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Seven principles for public office holders

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seven Nolan Principles, public office, open letter, the Committee on Standards in Public Life, High standards ‘should be not only consistently observed but also demonstrably valued’.

In September 2019 the Committee on Standards in Public Life published an open letter to all public office holders on the importance of maintaining high standards and of implementing the seven Nolan Principles.

The Committee on Standards in Public Life advises the Prime Minister on ethical standards across the whole of public life in England. It monitors and reports on issues relating to the standards of conduct of all public office holders.

The 7 principles of public life apply to anyone who works as a public office-holder.

This includes people who are elected or appointed to public office, nationally and locally, and all people appointed to work in the civil service, local government, the police, the courts and probation services, non-departmental public bodies, health, education, and social and care services.

The principles also apply to all those in other sectors that deliver public services.

They were first set out in 1995 by Lord Nolan – a law lord who headed what was then effectively known as the Nolan committee on parliamentary sleaze – and they are included in the Ministerial code.

The seven Nolan Prinicples are:

1 – Selflessness: Holders of public office should act solely in terms of the public interest.

2 – Integrity: Holders of public office must avoid placing themselves under any obligation to people or organisations that might try inappropriately to influence them in their work. They should not act or take decisions in order to gain financial or other material benefits for themselves, their family, or their friends. They must declare and resolve any interests and relationships.

3 – Objectivity: Holders of public office must act and take decisions impartially, fairly and on merit, using the best evidence and without discrimination or bias.

4 – Accountability: Holders of public office are accountable to the public for their decisions and actions and must submit themselves to the scrutiny necessary to ensure this.

5 – Openness: Holders of public office should act and take decisions in an open and transparent manner. Information should not be withheld from the public unless there are clear and lawful reasons for so doing.

6 – Honesty: Holders of public office should be truthful.

7 – Leadership: Holders of public office should exhibit these principles in their own behaviour. They should actively promote and robustly support the principles and be willing to challenge poor behaviour wherever it occurs.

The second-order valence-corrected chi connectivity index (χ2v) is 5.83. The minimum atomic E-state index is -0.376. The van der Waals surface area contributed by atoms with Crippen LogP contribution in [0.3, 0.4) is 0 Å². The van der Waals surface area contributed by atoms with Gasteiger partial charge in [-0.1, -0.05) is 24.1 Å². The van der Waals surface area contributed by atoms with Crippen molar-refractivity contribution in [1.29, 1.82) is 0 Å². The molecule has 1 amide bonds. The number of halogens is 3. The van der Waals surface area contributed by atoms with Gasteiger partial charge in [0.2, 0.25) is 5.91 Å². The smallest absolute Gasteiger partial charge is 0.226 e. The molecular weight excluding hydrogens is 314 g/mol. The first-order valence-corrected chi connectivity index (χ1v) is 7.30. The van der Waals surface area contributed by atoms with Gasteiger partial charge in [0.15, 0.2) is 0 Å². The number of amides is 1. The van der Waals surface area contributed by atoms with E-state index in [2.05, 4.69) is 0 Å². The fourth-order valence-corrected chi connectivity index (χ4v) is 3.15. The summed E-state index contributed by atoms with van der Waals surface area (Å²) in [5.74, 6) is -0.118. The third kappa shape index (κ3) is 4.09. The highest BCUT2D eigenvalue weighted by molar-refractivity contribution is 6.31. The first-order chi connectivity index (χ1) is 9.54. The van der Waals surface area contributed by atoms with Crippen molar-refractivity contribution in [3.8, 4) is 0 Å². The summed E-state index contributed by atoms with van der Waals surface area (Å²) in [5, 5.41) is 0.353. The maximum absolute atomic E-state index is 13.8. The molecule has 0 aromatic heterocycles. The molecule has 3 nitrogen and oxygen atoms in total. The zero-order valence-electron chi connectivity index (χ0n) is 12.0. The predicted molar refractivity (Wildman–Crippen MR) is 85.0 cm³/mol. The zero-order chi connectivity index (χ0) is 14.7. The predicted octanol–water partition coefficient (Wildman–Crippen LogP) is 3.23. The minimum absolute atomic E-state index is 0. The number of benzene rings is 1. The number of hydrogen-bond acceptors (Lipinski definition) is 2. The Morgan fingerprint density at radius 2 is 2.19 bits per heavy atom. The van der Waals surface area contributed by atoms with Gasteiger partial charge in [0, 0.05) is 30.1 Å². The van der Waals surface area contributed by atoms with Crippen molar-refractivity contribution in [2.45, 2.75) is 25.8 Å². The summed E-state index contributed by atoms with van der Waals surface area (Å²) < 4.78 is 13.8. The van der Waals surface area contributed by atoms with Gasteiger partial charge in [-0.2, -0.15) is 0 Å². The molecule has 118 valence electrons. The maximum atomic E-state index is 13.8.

The letter was from Jonathan Evans, Chair of The Committee on Standards In Public Life, and addressed to all public office holders.

It said:

‘Standards in public life have rarely been more in the spotlight than they are today. Both as a Committee and as individual members we are frequently asked what can be done to maintain high standards and implement the Nolan Principles in the current political situation, which is causing real concern to many people who care about how our public life is conducted.

‘At one level, the key institutions of our democracy are doing their job providing important constitutional checks and balances. The long running and fierce dispute over Brexit is being played out largely in Parliament, the courts and the media, including social media. Such openness is itself a key principle in our public life.

‘But behaviour matters as much as formal structures. Leadership of standards needs to come from the top: from Government and from Parliament. In the current political situation, it is the view of our Committee that it is even more important that high standards are not only consistently observed but also demonstrably valued.

‘It is also vital that the tone of public debate should avoid abuse and intimidation, which have become increasingly widespread. Parliamentary democracy is under threat if those in public life and public office cannot express their views freely and without fear.

‘These long-established principles of selflessness, integrity, objectivity, accountability, openness, honesty and leadership are a personal responsibility and set the tone for leadership across the whole of public service. They are what the public expect of us.’

For further information on the 7 principles and the work of the Committee on Standards in Public Life, visit the Committee’s website and blogsite.

You could also forward the 7 Principles and the letter to your MP or local councillors and the Prime Minister and ask if they know about them.

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